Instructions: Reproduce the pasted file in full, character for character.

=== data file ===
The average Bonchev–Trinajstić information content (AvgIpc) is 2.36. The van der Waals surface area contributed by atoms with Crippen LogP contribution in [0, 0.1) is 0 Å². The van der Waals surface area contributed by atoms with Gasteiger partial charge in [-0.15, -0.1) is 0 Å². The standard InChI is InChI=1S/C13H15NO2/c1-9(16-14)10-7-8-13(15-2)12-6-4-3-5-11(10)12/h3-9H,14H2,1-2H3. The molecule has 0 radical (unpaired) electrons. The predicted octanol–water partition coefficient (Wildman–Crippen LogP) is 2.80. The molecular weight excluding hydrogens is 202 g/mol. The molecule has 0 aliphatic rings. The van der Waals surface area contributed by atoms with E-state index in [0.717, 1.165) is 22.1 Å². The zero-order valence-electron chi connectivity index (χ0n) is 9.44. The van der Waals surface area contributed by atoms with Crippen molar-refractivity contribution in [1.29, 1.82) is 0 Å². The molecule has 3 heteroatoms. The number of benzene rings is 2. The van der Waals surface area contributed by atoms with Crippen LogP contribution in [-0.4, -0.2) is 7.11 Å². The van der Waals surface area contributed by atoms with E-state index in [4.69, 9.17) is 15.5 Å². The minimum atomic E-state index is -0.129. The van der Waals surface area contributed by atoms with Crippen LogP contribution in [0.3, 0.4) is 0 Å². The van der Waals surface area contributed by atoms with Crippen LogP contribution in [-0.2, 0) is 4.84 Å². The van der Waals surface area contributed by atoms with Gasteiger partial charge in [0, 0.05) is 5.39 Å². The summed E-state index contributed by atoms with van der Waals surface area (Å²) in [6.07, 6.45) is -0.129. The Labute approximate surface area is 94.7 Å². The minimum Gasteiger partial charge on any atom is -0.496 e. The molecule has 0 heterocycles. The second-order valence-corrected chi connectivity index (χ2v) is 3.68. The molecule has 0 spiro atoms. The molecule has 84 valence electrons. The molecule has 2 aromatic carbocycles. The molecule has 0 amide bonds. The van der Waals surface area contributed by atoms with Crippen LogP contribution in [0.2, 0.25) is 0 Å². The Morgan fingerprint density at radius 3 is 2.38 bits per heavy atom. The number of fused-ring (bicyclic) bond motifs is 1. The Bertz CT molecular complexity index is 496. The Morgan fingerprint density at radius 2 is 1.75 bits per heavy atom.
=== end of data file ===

The average Bonchev–Trinajstić information content (AvgIpc) is 2.36. The van der Waals surface area contributed by atoms with Crippen LogP contribution in [0, 0.1) is 0 Å². The van der Waals surface area contributed by atoms with Gasteiger partial charge in [-0.15, -0.1) is 0 Å². The standard InChI is InChI=1S/C13H15NO2/c1-9(16-14)10-7-8-13(15-2)12-6-4-3-5-11(10)12/h3-9H,14H2,1-2H3. The molecule has 0 radical (unpaired) electrons. The predicted octanol–water partition coefficient (Wildman–Crippen LogP) is 2.80. The molecular weight excluding hydrogens is 202 g/mol. The molecule has 0 aliphatic rings. The van der Waals surface area contributed by atoms with E-state index in [0.717, 1.165) is 22.1 Å². The zero-order valence-electron chi connectivity index (χ0n) is 9.44. The van der Waals surface area contributed by atoms with Crippen molar-refractivity contribution in [1.29, 1.82) is 0 Å². The molecule has 3 heteroatoms. The number of benzene rings is 2. The van der Waals surface area contributed by atoms with Crippen LogP contribution in [-0.4, -0.2) is 7.11 Å². The van der Waals surface area contributed by atoms with E-state index in [4.69, 9.17) is 15.5 Å². The minimum atomic E-state index is -0.129. The van der Waals surface area contributed by atoms with Crippen LogP contribution in [0.3, 0.4) is 0 Å². The van der Waals surface area contributed by atoms with Crippen LogP contribution in [-0.2, 0) is 4.84 Å². The van der Waals surface area contributed by atoms with Gasteiger partial charge in [0, 0.05) is 5.39 Å². The summed E-state index contributed by atoms with van der Waals surface area (Å²) in [6.07, 6.45) is -0.129. The Labute approximate surface area is 94.7 Å². The minimum Gasteiger partial charge on any atom is -0.496 e. The molecule has 0 heterocycles. The second-order valence-corrected chi connectivity index (χ2v) is 3.68. The molecule has 0 spiro atoms. The molecule has 84 valence electrons. The molecule has 2 aromatic carbocycles. The molecule has 0 amide bonds. The van der Waals surface area contributed by atoms with Crippen LogP contribution in [0.2, 0.25) is 0 Å². The Morgan fingerprint density at radius 3 is 2.38 bits per heavy atom. The number of fused-ring (bicyclic) bond motifs is 1. The Bertz CT molecular complexity index is 496. The Morgan fingerprint density at radius 2 is 1.75 bits per heavy atom.